The king of beer mergers

Will patriotic Americans stand by while a foreign brewery chugs down red-white-and-blue Budweiser? Or will they say, good riddance!

Published June 12, 2008 2:14PM (EDT)

Here's a challenge for any enterprising reporters who really want to put John McCain and Barack Obama on the "free trade" spot. Ask the candidates how they feel about the hostile takeover bid made for Anheuser-Busch Wednesday by InBev, a Brazilian-Belgian brewery conglomerate. Could John McCain, for example, really stand aside and cheer as control of Budweiser passed overseas?

To some Americans, this foreign invasion is far more significant than any attempt to wrest control of American ports or railroads. This is a struggle for America's very essence! Budweiser is iconic. Missouri's politicians are up in arms, and at, more than 31,000 patriotic Americans have already signed a petition opposing the merger.

To understand the full significance of what's at stake, let's hand the microphone to John Hopkins, a columnist for the Telegraph in Alton, Ill., a town just north of St. Louis, where Anheuser-Busch is headquartered.

A-B is so much more than just a hometown company. It is a symbol to the world of the best of the brewer's art, a pride that goes back centuries, born in Europe and refined in America. It is the Clydesdales, the Dalmatians and the fire wagon, all hailing the arrival of the King of Beers. It is salary and benefits to over 6,000 area employees, supporting in turn the stores, the malls, the banks and the other bastions of the local economy. It is a first class, civic minded, corporate neighbor, always standing ready to lend a helping hand, contributing over $12 million to local charities last year.

Bit by bit, piece by piece, the heritage that we hold as common is disappearing. The legacy that we share as Americans is not only in the history we learn, but in the products we make, the companies that feed and give the dignity of work to our people, in the pride of jobs expertly done. When this vanishes, a piece of our collective soul goes with it. For the generations to follow, we need to preserve that which binds, that which distinguishes, that which marks us as not just citizens of the world, but as holders of the American spirit. We commit violence to history if it can later be said that the legacy passed down to us was not conquered, was not stolen, but sold. We must fight to keep the Eagle flying.

How the World Works admits -- a little part of me dies inside every time the founders (or descendants of the founders) of a company are forced to bow to the wishes of their shareholders and sell out to outside buyers. This bothers me just as much when no evil foreign influence is involved (e.g., Microsoft's efforts to buy Yahoo) as when America's collective soul is at risk. And given InBev's reputation as a tight-fisted penny-pincher, one can definitely make a case that jobs are at risk if InBev succeeds in its bid. (Of course, the jobs argument never seems to carry much sway when, say, a ruthless New York-based private equity fund is swooping in to buy a beleaguered domestically based company.)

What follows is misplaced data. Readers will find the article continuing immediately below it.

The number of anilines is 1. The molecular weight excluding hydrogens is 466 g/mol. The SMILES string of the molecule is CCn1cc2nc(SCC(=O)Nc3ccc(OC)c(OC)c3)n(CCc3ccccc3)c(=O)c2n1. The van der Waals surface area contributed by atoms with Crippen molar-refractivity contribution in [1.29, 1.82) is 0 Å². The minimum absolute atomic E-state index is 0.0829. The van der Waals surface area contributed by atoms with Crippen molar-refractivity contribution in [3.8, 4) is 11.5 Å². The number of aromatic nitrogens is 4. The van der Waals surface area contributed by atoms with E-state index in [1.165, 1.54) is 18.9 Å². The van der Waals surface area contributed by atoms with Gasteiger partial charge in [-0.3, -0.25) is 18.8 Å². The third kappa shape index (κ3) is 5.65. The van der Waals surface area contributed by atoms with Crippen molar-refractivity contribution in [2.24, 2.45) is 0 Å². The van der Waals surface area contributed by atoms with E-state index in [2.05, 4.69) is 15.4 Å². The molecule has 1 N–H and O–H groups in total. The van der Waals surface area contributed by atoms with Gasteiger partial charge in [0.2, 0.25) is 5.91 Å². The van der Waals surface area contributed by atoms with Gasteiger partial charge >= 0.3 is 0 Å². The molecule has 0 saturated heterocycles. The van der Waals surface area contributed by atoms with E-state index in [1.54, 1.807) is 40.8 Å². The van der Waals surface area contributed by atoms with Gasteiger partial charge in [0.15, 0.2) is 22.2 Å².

But hold on just a minute.

The best of the brewer's art?

The heritage that we hold as common?

We must fight to keep the Eagle flying?

I know these are dangerous waters in which to tread, and that I will soon be pilloried as a coastal elitist beer snob, but I must be true to my own deeply held beliefs. Anheuser-Busch, the controller of half the U.S. beer market, symbolizes everything that is wrong with America. With special emphasis on the foul stain upon the brewer's tradition that goes by the name Bud Light. Great-tasting? Have we all gone mad?

For true beer-lovers across the world, Budweiser is a joke. It's embarrassing. Since when does America mean watered-down pablum, forced down the throats of an unthinking populace by sheer power of mass-marketing muscle? Since when does America stand for homogenized, lowest-common-denominator swill? Michelob? Busch? These are not the names of American patriots -- these are signposts of the triumph of a particular strain of capitalism in which true identity and taste are sacrificed in the service of gaining greater market share.

If we're looking for real American icons that represent the grandest traditions of our Founding Fathers, who threw off foreign rule so they could stand independent and seek their own destiny, we have to search elsewhere than in the realm of giant conglomerates with humongous Super Bowl advertising budgets. I'm talking home brewers, microbreweries, and those brave, privately owned breweries that have yet to sell out to the false dream of "going public" -- and all the betrayal of brewer freedom that such slavery to the market implies.

In other words, give me Sierra Nevada, or give me death.

The King of Beers. Pfft. Let the Brazilian-Belgians have it. American eagles deserve stronger stuff.

By Andrew Leonard

Andrew Leonard is a staff writer at Salon. On Twitter, @koxinga21.

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Beer Globalization How The World Works